Why is There Regional Variation in Health Care Spending?

One factor: what doctors believe, including false beliefs:

We find patient demand is relatively unimportant in explaining variations. Physician organizational factors (such as peer effects) matter, but the single most important factor is physician beliefs about treatment: 36 percent of end-of-life spending, and 17 percent of U.S. health care spending, are associated with physician beliefs unsupported by clinical evidence.

NBER paper by Cutler et al. HT: Tyler Cowen.

Comments (15)

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  1. Bubba says:

    Oddly enough, there is also a wide, regional variation in the consumption of collard greens and turnip greens. I suspect the same is true of ham hocks and beans. Certainly Texans enjoy more cuisine at taquerias and TexMex restaurants than New Yorkers or folks in New England. How come the busybodies never explore that variation?

  2. Greg Scandlen says:

    Damn it, John. Now I’m going to have to read another 50 page paper to find out how they have dismissed and disrespected patients this time.

  3. David says:

    “if intensive physicians are more likely to hire physicians with similar
    views – the resulting regional differences in beliefs could explain regional variations in
    equilibrium spending”

    Equilibrium spending has proved troublesome because it is near impossible. All states and regions are different, and proponents of National Health Care seem to forget that there is not a one size fits all solution.

  4. Linda Gorman says:

    Still studying dead people…

    “Our primary measure is Medicare expenditures in the last two years of life for enrollees over age 65 with a number of fatal illnesses.”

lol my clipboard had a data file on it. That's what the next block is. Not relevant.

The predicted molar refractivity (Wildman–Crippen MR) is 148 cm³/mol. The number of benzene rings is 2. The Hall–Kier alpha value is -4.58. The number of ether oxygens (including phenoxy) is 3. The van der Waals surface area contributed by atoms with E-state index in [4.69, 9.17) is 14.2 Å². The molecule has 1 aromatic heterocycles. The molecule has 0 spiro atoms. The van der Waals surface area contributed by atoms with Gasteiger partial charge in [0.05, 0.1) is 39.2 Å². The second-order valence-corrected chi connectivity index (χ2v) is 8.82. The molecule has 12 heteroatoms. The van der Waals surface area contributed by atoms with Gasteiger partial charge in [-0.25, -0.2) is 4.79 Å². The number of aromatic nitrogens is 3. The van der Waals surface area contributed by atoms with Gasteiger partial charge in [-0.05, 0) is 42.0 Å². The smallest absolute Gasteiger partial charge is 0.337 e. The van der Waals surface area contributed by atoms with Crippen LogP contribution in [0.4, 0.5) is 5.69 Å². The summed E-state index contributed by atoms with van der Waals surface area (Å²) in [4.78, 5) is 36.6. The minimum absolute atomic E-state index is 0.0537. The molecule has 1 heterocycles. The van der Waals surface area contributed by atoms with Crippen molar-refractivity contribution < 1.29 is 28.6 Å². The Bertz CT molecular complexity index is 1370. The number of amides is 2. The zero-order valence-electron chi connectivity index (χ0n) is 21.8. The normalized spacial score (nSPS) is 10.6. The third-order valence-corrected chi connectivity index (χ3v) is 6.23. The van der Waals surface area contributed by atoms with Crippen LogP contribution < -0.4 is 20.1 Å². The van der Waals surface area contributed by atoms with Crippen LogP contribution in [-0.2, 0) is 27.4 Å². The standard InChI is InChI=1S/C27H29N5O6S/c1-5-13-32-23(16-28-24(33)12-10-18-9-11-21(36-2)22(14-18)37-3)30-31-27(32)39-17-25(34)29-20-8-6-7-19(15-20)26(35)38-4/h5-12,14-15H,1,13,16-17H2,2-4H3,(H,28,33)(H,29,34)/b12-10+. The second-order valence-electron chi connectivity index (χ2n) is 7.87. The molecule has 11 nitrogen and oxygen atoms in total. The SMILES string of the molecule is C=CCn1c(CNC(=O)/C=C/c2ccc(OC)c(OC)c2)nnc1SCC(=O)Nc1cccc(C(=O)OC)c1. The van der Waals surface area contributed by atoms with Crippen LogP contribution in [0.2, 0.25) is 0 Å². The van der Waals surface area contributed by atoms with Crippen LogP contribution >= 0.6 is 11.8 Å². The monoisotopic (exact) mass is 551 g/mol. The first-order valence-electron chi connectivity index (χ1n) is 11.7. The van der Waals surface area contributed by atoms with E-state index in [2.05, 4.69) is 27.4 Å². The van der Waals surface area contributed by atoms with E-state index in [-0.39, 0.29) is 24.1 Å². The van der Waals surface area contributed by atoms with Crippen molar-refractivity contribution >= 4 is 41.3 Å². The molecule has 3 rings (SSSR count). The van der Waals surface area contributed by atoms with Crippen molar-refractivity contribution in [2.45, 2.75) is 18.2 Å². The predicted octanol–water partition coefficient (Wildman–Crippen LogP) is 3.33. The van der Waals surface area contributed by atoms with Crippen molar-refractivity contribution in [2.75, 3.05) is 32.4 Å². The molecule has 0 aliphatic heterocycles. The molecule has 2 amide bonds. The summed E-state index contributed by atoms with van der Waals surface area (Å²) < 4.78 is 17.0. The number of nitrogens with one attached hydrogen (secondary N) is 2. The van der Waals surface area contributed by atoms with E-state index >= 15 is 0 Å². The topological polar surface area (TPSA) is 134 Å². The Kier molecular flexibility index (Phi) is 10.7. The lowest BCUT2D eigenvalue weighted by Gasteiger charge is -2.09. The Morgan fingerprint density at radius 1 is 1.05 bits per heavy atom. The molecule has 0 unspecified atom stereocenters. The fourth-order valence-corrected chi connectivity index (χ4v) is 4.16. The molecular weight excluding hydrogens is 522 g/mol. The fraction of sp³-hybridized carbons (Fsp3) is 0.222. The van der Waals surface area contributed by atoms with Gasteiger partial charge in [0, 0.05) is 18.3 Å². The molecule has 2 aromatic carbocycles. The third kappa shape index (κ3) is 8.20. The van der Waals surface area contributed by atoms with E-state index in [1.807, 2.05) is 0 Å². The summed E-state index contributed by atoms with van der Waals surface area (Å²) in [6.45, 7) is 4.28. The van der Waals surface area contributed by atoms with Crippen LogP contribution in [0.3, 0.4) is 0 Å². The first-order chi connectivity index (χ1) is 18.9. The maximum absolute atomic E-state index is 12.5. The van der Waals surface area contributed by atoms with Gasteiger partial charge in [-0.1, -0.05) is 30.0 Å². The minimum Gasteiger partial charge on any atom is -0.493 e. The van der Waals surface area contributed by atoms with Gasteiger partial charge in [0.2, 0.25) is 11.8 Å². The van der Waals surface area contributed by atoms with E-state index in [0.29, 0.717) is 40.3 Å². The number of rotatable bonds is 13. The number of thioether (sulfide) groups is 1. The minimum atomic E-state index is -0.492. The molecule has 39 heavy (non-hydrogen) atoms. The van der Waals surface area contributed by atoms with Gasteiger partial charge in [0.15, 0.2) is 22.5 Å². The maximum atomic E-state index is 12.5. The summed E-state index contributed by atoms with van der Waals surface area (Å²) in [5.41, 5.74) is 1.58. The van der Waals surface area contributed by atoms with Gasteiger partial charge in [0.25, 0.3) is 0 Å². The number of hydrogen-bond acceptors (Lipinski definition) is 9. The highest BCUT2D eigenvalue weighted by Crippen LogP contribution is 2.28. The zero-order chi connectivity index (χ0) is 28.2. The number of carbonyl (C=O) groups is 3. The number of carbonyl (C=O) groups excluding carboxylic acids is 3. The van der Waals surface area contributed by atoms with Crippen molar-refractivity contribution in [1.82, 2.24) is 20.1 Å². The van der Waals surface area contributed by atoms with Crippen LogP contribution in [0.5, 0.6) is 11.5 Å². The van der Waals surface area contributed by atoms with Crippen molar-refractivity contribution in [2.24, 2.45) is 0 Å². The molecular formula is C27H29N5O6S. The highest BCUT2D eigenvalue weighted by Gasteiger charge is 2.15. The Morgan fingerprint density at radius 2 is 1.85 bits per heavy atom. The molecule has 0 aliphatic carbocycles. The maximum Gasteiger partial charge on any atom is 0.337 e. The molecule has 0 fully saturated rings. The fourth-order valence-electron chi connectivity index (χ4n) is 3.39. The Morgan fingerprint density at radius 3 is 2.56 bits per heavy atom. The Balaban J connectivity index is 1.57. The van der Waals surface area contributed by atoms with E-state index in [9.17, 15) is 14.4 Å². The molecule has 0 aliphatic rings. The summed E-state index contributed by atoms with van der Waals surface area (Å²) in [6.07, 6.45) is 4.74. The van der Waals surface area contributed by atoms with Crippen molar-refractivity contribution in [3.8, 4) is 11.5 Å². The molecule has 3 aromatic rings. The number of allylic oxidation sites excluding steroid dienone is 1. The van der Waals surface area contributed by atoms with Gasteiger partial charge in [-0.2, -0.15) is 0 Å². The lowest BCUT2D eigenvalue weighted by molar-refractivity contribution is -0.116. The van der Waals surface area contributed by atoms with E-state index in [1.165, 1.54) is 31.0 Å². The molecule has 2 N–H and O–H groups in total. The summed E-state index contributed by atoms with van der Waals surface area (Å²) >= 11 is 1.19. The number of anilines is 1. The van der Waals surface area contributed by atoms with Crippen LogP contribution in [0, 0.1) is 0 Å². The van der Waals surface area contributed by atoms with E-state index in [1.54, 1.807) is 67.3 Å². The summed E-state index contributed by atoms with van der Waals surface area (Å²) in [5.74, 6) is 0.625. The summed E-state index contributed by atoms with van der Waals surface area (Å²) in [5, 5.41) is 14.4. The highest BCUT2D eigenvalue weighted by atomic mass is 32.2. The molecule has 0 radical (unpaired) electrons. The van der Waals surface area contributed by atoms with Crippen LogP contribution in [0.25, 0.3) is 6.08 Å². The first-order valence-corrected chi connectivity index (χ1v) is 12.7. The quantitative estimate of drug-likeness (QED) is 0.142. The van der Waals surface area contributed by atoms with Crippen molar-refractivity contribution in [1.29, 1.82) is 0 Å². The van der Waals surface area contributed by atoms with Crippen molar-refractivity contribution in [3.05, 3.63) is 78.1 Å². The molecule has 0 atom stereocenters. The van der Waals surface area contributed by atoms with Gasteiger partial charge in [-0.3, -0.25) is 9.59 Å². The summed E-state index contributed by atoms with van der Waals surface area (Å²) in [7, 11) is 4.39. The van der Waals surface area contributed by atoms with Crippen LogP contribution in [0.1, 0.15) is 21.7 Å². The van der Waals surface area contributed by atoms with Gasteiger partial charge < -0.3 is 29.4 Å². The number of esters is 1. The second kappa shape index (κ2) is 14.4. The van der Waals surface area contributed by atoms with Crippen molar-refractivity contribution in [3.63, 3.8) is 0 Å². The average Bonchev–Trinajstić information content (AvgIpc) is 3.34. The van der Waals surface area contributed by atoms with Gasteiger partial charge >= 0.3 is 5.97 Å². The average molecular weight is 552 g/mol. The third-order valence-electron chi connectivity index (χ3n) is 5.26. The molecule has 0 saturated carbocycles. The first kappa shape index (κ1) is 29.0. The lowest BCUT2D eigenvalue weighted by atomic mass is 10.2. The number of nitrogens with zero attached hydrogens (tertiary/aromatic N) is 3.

5. Bob Hertz says:

    Regional differences are only a problem in a fee-for-service plan like traditional Medicare.

    In such a plan, more frequent interventions and more frequent hospitalizations produce more valid claims and thus more expenses.

    This is true whether doctors innocently believe in a certain practice style, or are cynically trying to raise their own incomes.

    As George Halvorson has pointed out for 20 years in his writing, the problem disappears overnight when you have some kind of bundled payment or block grant.

    If a state had 2% of the Medicare population, then a state would get 2% of the dollars. And not a penny more.

    This would be very disruptive to expensive academic hospitals and their high paid doctors and administrators. I do not underestimate the difficulty of a transition.

  6. Linda Gorman` says:


    Do you believe that genetic susceptibility to disease, disease risk from the environment, and malign occupational exposure to health risks 40 years ago are evenly distributed across North America?

    What about the fact that capitated systems typically undertreat those who are seriously ill?

  7. Bob Hertz says:

    There is a lot of data to work through, but I do not believe that higher medicare spending in some states is due to environmental or occupational illness.

    To use a crude analogy, the extra hospital days in Miami and Los Angeles do not come about because there were a lot of coal miners in Miami and Los Angeles.
    Vast amounts are spent on persons over 85 who were quite healthy almost all of their lives. Female homemakers often took very good care of their health, but then at age 80 they get cancer.

    It is true that capitated systems do less well for those who are near death. Canada and Britain, for example, seem to have consciously chosen to balance their budgets and give lots of social support to active seniors……..but when death is imminent, the spending stops.

    I am not wise enough to know if this is the right course for society.

  8. John Fembup says:

    “I do not underestimate the difficulty of a transition”

    “I am not wise enough to know if this is the right course for society.”

    Right on both counts Bob.